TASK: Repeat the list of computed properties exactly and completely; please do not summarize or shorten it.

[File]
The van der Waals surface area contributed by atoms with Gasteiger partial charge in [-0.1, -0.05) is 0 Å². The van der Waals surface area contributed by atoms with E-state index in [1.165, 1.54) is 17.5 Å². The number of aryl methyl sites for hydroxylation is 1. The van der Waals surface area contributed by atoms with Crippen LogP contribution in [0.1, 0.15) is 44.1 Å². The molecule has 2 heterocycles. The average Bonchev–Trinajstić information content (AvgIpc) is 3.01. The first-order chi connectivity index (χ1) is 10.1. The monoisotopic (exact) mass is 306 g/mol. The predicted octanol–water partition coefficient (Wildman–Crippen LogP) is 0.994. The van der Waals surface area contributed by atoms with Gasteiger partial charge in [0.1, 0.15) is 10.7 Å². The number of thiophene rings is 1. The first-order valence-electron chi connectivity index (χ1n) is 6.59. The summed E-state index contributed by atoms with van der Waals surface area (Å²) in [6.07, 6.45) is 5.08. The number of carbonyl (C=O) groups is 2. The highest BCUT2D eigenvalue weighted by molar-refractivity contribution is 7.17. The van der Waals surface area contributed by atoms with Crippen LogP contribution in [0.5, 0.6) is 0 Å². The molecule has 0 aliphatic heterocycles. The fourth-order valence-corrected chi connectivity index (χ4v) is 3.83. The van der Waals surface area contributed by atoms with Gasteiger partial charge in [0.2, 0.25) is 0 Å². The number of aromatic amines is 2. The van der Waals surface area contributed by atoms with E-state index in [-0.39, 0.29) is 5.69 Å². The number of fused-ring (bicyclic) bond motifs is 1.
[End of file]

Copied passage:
The van der Waals surface area contributed by atoms with Gasteiger partial charge in [-0.1, -0.05) is 0 Å². The van der Waals surface area contributed by atoms with E-state index in [1.165, 1.54) is 17.5 Å². The number of aryl methyl sites for hydroxylation is 1. The van der Waals surface area contributed by atoms with Crippen LogP contribution in [0.1, 0.15) is 44.1 Å². The molecule has 2 heterocycles. The average Bonchev–Trinajstić information content (AvgIpc) is 3.01. The first-order chi connectivity index (χ1) is 10.1. The monoisotopic (exact) mass is 306 g/mol. The predicted octanol–water partition coefficient (Wildman–Crippen LogP) is 0.994. The van der Waals surface area contributed by atoms with Gasteiger partial charge in [0.1, 0.15) is 10.7 Å². The number of thiophene rings is 1. The first-order valence-electron chi connectivity index (χ1n) is 6.59. The summed E-state index contributed by atoms with van der Waals surface area (Å²) in [6.07, 6.45) is 5.08. The number of carbonyl (C=O) groups is 2. The highest BCUT2D eigenvalue weighted by molar-refractivity contribution is 7.17. The van der Waals surface area contributed by atoms with Crippen LogP contribution in [0.5, 0.6) is 0 Å². The molecule has 0 aliphatic heterocycles. The fourth-order valence-corrected chi connectivity index (χ4v) is 3.83. The van der Waals surface area contributed by atoms with Gasteiger partial charge in [0.2, 0.25) is 0 Å². The number of aromatic amines is 2. The van der Waals surface area contributed by atoms with E-state index in [-0.39, 0.29) is 5.69 Å². The number of fused-ring (bicyclic) bond motifs is 1.